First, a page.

Ahead of the 2019 UCI World Championships road races this weekend, Cyclingnews is taking a deep dive into the the key teams. Next up: Italy women.
Italy have only secured five world titles during the 60-year history of elite women’s road race at the World Championships but they have a total medal count of 21 across gold, silver and bronze. Alessandra Cappellotto was the first Italian woman to win the world title in 1997. It would be 10 years until the next winner, a solo victory by Marta Bastianelli in 2007.
The nation then had a series of unstoppable victories; Tatiana Guderzo won in 2009, and Giorgia Bronzini took back-to-back wins in 2010 and 2011, all ahead of Marianne Vos.
- Elisa Balsamo
- Marta Bastianelli
- Elisa Longo Borghini
- Elena Cecchini
- Soraya Paladin
- Letizia Paternoster
Marta Bastianelli is Italy’s best shot at a world title in Yorkshire. She won her first world title in 2007, beating Marianne Vos and teammate Giorgia Bronzini.
Her honeymoon period in the rainbow jersey came to an abrupt end when, on the eve of the Beijing 2008 Olympics, it emerged that she had returned a positive test for the stimulant fenfluramine, which she argued was contained in an appetite suppressant. An initial one-year ban was extended to two after the UCI appealed to the Court of Arbitration for Sport.
Bastianelli has since rebuilt her career, experiencing the best season ever under Team Virtu in 2019. She won Women’s WorldTour races at the Ronde van Drenthe, Tour of Flanders and PostNord Vargarda WestSweden. Vos has also had a dominant season but if anyone is capable of rivaling the dominant Dutchwoman for the rainbow jersey, it’s Bastianelli. She’s done it before, can she do it again?
The women will race 150km starting in Bradford and travel north before looping back south toward the three undulating finishing circuits in Harrogate. It’s a traditional Classics-style parcours and suits punchy riders who can handle the distance. The Italians not only have one of the best one-day racers in Bastianelli, but a team that is largely comprised of Classics specialists such as Elena Cecchini and Elisa Longo Borghini, either of whom could win if the right situation arises. If the race comes down to a larger bunch sprint, they also have a card to play with the first-year elite sensation Letizia Paternoster.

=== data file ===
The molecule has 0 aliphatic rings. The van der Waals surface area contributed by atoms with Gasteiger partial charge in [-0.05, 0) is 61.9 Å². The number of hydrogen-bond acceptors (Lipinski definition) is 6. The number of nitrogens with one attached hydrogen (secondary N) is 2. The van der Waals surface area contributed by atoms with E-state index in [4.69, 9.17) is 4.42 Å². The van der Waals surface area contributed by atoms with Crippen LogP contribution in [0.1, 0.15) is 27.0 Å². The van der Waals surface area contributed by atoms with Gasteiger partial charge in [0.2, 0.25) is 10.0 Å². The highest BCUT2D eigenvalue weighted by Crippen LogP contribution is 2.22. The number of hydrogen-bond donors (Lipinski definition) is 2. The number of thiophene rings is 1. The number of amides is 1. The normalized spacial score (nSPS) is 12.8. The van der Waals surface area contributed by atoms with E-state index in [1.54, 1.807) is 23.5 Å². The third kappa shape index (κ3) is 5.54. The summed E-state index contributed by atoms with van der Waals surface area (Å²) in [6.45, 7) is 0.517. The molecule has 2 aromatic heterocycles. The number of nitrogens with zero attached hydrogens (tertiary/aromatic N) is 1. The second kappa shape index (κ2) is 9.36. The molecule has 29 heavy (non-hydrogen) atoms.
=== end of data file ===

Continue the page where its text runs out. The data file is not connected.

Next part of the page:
It will take the strength of an entire team to win the world title in Yorkshire. While the Italians have one of the strongest contenders in Bastianelli, her support system lacks depth. Cecchini and Longo Borghini cannot be expected to take on the powerful eight-strong team that the Dutch will field. If the race comes down to the strongest team, the Dutch are a shoo-in to win the world title. If it turns into a race of attrition, whereby only the very best of the peloton arrive in a small group at Harrogate, Bastianelli could very well in her second rainbow jersey.
The view from Italy
Ciro Scognamiglio - cycling journalist, La Gazzetta dello Sport
Certainly, Marta Bastianelli will be the captain because she’s very fast. She has also had an impressive season so far, with a lot of victories, and among these victories was the Tour of Flanders. Not only does she arrive at the World Championships in good shape, she also has a clear head in the sense that she found a team for next season with Alé BTC Ljubljana.
I had the possibility to speak with her over the last few days and she is confident and will definitely be the main captain of the Italian team. We have to give a look to Latizia Paternoster, too. She is very young but very talented. We need to consider, however, that this is her first time competing at the World Championships with the elite women. On paper, she will not be the first option for Italy, but maybe she is a good second option.
Italy remains strong but, looking at the whole team, in my opinion, they are not on the same level as the Netherlands. The Dutch women are the favourites. Beyond them, Italy can play a good role in this Worlds.
Kirsten Frattini is an honours graduate of Kinesiology and Health Science from York University in Toronto, Canada. She has been involved in bike racing from the grassroots level to professional cycling's WorldTour. She has worked in both print and digital publishing, and started with Cyclingnews as a North American Correspondent in 2006. Moving into a Production Editor's role in 2014, she produces and publishes international race coverage for all cycling disciplines, edits news and writes features. Currently the Women's Editor at Cyclingnews, Kirsten coordinates global coverage of races, news, features and podcasts about women's professional cycling.
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